- Special Sections
- Local Guide
Being a professional bull rider is somewhat of a dream for 20-year-old Clayton Enzminger.
Nearly every weekend, the Steele resident hits the road with friend and travel partner Cole Hermanson to ride in rodeos, including some on the Professional Bull Riding circuit, all across the nation.
The only problem is that the events tend to be far from home.
"There are opportunities that come close, but going to PBRs and pro rodeos, you've got to travel a lot," said Enzminger, who rides as a pro but has yet to ride in a PBR event.
This weekend, he had plenty of opportunity to see familiar faces. The finale to his weekend on the bull was Saturday's Steele Bullfest, but it started with the Bull-o-rama Friday night in Sanborn.
The Sanborn leg of the "Duel in the Dirt" series included nearly 40 riders including Enzminger, Hermanson, Brent Allen, of Mandan, and Valley City's Andrew McGough. The local riders competed with competition from other states, including Oregon, Iowa, South Dakota and Wisconsin.
For Enzminger, he was just excited to put on a good show for friends.
"There's a lot more excitement because everybody usually asks me how I do when I get back and they're always wondering how I've been riding," he said. "They'll all be out there watching, so I want to do pretty good."
Enzminger, like many bull riders, is one who picked up the sport early and took to riding events by the age of 11. He's continued to ride well, even in the face of serious injuries.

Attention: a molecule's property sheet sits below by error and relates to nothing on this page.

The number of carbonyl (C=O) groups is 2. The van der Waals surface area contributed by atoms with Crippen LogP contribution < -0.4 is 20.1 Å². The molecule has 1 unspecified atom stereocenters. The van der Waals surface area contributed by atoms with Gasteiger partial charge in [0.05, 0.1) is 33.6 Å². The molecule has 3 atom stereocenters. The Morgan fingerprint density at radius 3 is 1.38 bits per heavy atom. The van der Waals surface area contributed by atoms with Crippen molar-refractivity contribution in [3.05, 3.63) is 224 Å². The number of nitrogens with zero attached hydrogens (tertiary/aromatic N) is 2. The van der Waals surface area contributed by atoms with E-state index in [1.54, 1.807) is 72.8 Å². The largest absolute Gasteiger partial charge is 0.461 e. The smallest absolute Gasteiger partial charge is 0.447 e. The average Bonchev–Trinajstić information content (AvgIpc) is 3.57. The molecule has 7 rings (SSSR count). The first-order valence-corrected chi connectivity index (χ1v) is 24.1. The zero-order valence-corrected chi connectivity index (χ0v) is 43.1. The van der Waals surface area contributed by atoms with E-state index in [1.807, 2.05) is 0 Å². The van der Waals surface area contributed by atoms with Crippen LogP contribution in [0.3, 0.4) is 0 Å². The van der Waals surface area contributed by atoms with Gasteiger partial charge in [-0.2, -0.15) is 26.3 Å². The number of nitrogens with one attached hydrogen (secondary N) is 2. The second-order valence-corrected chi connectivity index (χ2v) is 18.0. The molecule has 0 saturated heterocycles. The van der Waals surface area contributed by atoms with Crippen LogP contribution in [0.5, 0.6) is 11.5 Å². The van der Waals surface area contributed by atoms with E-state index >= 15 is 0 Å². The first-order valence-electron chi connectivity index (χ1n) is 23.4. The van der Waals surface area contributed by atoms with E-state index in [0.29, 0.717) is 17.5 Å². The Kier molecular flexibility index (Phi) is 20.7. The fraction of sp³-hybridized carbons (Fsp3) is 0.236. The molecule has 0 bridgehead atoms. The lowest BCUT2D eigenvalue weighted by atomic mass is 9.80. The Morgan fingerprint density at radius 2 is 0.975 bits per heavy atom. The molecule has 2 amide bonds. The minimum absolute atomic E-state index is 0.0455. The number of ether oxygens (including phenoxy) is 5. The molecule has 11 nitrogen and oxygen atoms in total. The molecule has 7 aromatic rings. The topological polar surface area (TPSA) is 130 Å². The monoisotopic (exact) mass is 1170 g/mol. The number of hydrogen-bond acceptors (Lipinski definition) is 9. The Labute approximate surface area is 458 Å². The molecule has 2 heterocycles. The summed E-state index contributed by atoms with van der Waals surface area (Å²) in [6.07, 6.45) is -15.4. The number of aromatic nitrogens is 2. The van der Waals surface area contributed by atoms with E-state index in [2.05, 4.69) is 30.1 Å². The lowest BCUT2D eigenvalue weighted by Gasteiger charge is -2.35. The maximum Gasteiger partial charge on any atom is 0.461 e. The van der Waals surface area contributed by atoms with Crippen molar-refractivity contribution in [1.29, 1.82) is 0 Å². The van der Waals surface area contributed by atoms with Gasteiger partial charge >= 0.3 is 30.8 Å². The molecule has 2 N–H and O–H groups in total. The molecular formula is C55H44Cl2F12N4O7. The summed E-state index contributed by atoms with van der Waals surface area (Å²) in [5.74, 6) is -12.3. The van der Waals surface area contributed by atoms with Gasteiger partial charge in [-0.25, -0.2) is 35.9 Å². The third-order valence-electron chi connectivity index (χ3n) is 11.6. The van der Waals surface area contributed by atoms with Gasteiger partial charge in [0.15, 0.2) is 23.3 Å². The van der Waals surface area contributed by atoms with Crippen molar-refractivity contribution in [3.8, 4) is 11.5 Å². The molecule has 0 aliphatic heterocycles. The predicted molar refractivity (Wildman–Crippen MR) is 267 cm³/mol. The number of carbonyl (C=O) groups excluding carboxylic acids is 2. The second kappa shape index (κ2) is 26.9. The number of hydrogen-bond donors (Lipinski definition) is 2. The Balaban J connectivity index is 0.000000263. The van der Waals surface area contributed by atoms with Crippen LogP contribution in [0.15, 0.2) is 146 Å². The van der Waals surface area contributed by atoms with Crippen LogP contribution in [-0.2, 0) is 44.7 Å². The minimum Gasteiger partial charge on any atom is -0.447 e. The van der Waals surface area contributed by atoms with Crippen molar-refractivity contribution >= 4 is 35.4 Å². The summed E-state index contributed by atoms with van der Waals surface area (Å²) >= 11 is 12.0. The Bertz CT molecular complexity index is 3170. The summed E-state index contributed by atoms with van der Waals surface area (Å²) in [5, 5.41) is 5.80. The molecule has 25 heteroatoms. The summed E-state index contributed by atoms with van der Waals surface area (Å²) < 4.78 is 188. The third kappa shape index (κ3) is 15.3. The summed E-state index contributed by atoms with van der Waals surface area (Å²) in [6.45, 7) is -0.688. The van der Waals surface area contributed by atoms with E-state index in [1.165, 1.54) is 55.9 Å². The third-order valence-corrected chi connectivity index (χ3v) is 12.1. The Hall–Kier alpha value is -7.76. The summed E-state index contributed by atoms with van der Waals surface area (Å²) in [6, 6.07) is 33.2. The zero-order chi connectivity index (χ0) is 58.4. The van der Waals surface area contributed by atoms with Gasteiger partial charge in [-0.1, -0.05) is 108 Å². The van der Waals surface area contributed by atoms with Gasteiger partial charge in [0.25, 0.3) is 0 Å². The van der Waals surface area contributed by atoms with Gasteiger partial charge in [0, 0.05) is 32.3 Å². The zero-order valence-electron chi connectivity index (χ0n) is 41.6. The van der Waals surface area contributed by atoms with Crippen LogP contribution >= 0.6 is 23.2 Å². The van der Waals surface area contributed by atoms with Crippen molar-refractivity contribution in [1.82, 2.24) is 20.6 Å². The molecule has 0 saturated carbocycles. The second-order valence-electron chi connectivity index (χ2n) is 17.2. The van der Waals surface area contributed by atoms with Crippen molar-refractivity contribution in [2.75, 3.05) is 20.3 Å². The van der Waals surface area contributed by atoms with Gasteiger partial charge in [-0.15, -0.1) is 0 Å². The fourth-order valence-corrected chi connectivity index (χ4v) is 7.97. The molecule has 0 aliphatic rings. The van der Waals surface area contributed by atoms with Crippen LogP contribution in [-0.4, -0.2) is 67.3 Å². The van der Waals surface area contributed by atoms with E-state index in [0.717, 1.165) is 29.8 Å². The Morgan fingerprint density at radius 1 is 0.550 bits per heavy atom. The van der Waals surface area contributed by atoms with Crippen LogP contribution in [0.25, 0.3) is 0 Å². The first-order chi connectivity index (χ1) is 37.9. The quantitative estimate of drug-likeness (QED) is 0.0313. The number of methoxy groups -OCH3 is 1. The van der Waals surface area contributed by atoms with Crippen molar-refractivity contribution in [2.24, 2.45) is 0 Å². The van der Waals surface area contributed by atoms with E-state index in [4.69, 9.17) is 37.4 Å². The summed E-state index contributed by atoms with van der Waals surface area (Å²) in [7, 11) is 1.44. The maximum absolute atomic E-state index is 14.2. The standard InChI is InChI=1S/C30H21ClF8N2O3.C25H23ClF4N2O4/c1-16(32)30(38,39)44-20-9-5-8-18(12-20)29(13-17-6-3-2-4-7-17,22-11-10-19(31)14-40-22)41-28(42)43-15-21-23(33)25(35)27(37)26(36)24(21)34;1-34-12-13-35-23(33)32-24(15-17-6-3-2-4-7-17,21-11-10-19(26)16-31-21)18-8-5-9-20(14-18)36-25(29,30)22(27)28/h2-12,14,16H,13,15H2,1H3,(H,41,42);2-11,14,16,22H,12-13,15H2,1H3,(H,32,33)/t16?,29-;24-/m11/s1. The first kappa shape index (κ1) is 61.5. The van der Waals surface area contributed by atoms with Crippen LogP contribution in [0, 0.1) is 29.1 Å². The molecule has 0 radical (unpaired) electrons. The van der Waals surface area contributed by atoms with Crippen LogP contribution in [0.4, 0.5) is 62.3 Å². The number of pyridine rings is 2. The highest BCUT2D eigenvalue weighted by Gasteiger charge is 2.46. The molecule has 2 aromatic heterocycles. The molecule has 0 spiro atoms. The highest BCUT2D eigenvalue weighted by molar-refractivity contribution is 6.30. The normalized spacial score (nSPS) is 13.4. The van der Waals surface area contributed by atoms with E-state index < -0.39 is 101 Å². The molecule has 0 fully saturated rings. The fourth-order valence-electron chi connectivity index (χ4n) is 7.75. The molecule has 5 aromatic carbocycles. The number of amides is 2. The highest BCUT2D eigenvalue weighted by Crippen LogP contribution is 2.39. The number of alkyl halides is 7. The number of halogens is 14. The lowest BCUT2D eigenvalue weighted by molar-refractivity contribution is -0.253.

Last year Enzminger had to get reconstructive shoulder surgery that kept him out for nine months. His first rodeo back, he took third place.
"Stuff started clicking again after that and I picked it right back up," he said.
It's skill that's allowed him to travel all over the nation, from Texas to Washington state and plenty of places in between.
He said in a regional event such as the Bull-o-rama, you see the same bulls and tend to learn their tendencies. He said that knowledge plays into his approach as he gets on the animal.
"Sometimes you go through a pre-game from seeing the bull previous weekends what you think they're going to do, what you need to do to match his moves," he said.
But, Enzminger said, a rider also has to take what they know at face value.
"You can never second guess a bull because they can do different stuff any day of the week," he said. "The time you set a trap and think they're going to do this, they'll do something totally different and throw you on your head."
Fortunately, he and Hermanson, 25, have a friendship allows them to work in a way similar to a team, watching to help the other improve.
"You can pick out from watching somebody bull riding what they need to fix and what they need to correct," Enzminger said. "We're all competing against each other to win first, but we'll help each other any time we get the chance to."